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Another New Jersey Devil transplant, Bobby Holik joined the New York Rangers in 2002. Now, the ongoing joke is that New Jersey smells like garbage – along with having a bunch of tan people strolling the shore – but who would have thought New York would have signed two Devils and the contracts both ended up being trash. First it was Holik, and then Scott Gomez followed. There was so much promise with Holik: a veteran, two-time Stanley Cup winner, and a very talented center. Again, there was so much promise with Gomez as well: a veteran, two-time Stanley Cup winner, and a very talented center. What’s with the strange comparisons involving Gomez? Anyway, it seems he’s taking over every post now. Back to Holik, his play was sub-par in New York – which means it was pretty good if he was playing elsewhere. He lasted two seasons of his five-year, $45 million deal which now doesn’t seem like the best financial decision for the Rangers.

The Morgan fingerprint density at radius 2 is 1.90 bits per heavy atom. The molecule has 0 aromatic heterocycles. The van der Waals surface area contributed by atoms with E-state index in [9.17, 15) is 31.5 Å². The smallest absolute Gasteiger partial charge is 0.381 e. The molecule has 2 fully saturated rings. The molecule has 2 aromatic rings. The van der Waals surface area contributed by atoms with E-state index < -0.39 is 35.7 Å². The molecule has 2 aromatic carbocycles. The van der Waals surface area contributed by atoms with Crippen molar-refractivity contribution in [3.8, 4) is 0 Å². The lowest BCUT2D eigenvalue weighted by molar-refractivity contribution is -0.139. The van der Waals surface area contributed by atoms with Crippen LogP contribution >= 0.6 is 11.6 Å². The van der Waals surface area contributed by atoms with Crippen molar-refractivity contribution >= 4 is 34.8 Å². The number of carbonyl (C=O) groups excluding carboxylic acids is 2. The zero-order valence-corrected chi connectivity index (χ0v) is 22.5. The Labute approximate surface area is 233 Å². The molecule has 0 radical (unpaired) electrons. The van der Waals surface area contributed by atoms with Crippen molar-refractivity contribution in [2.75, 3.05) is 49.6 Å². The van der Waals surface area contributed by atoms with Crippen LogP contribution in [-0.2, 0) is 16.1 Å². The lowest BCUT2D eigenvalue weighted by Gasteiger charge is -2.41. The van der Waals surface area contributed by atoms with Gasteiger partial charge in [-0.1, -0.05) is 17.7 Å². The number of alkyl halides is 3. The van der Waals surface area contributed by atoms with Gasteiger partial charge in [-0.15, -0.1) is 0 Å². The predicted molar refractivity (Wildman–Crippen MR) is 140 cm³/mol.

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On the other hand, the New York Rangers got a great deal on Jaromir Jagr, receiving the great skater for a reduced price in 2005. What they also received was a trip to the Stanley Cup playoffs after missing the postseason for seven consecutive years. In 2006, Jagr eclipsed the 100-point mark in a season, and before the start of the following season, he was named captain of the Rangers. Pretty impressive in such a short amount of time. The guy has done it all, and is still playing which is amazing – and he still has a mullet which is even more amazing! That’s the style now: successful and unkempt. What a world we live in. He holds six Rangers’ records, but that’s nothing because he holds 31 Pittsburgh Penguins’ records and 20 NHL records. If it wasn’t for his disappointing stint with the Washington Capitals, he would pretty much be the perfect hockey player. The Rangers certainly benefitted from his performance.